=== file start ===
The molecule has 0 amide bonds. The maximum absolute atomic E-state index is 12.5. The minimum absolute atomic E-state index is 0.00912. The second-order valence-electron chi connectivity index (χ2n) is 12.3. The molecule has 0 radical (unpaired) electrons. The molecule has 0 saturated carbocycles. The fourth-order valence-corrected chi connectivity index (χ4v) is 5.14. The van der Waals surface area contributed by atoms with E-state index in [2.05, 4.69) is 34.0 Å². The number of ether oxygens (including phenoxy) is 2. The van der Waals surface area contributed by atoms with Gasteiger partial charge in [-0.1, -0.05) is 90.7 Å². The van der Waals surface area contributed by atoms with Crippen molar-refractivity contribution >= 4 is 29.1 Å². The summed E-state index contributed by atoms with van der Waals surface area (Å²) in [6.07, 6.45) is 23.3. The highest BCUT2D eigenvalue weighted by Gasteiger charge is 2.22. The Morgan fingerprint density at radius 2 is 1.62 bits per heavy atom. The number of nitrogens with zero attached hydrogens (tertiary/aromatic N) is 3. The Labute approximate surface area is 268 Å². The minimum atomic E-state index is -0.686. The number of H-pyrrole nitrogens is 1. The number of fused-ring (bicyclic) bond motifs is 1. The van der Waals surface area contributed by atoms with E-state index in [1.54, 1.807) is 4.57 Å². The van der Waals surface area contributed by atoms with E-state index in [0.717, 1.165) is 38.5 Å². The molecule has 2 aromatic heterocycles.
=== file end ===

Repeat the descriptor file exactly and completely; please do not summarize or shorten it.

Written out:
The molecule has 0 amide bonds. The maximum absolute atomic E-state index is 12.5. The minimum absolute atomic E-state index is 0.00912. The second-order valence-electron chi connectivity index (χ2n) is 12.3. The molecule has 0 radical (unpaired) electrons. The molecule has 0 saturated carbocycles. The fourth-order valence-corrected chi connectivity index (χ4v) is 5.14. The van der Waals surface area contributed by atoms with E-state index in [2.05, 4.69) is 34.0 Å². The number of ether oxygens (including phenoxy) is 2. The van der Waals surface area contributed by atoms with Gasteiger partial charge in [-0.1, -0.05) is 90.7 Å². The van der Waals surface area contributed by atoms with Crippen molar-refractivity contribution >= 4 is 29.1 Å². The summed E-state index contributed by atoms with van der Waals surface area (Å²) in [6.07, 6.45) is 23.3. The highest BCUT2D eigenvalue weighted by Gasteiger charge is 2.22. The Morgan fingerprint density at radius 2 is 1.62 bits per heavy atom. The number of nitrogens with zero attached hydrogens (tertiary/aromatic N) is 3. The Labute approximate surface area is 268 Å². The minimum atomic E-state index is -0.686. The number of H-pyrrole nitrogens is 1. The number of fused-ring (bicyclic) bond motifs is 1. The van der Waals surface area contributed by atoms with E-state index in [1.54, 1.807) is 4.57 Å². The van der Waals surface area contributed by atoms with E-state index in [0.717, 1.165) is 38.5 Å². The molecule has 2 aromatic heterocycles.